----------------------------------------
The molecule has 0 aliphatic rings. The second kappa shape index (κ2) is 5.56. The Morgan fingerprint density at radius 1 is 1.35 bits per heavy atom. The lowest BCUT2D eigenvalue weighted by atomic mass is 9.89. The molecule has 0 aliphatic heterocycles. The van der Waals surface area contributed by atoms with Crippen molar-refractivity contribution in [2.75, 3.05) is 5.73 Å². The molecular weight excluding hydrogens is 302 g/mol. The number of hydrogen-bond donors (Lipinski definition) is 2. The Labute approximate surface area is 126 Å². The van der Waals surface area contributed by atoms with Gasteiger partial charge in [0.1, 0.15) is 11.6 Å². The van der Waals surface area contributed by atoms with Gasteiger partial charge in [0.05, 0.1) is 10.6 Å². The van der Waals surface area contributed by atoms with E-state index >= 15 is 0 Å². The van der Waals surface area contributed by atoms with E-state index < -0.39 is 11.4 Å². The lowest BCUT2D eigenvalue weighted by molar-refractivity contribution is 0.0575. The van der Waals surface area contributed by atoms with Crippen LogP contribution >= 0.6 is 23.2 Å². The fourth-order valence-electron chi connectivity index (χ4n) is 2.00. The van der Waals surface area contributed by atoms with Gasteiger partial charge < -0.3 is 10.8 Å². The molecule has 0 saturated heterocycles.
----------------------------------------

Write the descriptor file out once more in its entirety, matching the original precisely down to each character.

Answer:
The molecule has 0 aliphatic rings. The second kappa shape index (κ2) is 5.56. The Morgan fingerprint density at radius 1 is 1.35 bits per heavy atom. The lowest BCUT2D eigenvalue weighted by atomic mass is 9.89. The molecule has 0 aliphatic heterocycles. The van der Waals surface area contributed by atoms with Crippen molar-refractivity contribution in [2.75, 3.05) is 5.73 Å². The molecular weight excluding hydrogens is 302 g/mol. The number of hydrogen-bond donors (Lipinski definition) is 2. The Labute approximate surface area is 126 Å². The van der Waals surface area contributed by atoms with Gasteiger partial charge in [0.1, 0.15) is 11.6 Å². The van der Waals surface area contributed by atoms with Gasteiger partial charge in [0.05, 0.1) is 10.6 Å². The van der Waals surface area contributed by atoms with E-state index >= 15 is 0 Å². The van der Waals surface area contributed by atoms with E-state index < -0.39 is 11.4 Å². The lowest BCUT2D eigenvalue weighted by molar-refractivity contribution is 0.0575. The van der Waals surface area contributed by atoms with Crippen LogP contribution >= 0.6 is 23.2 Å². The fourth-order valence-electron chi connectivity index (χ4n) is 2.00. The van der Waals surface area contributed by atoms with Gasteiger partial charge < -0.3 is 10.8 Å². The molecule has 0 saturated heterocycles.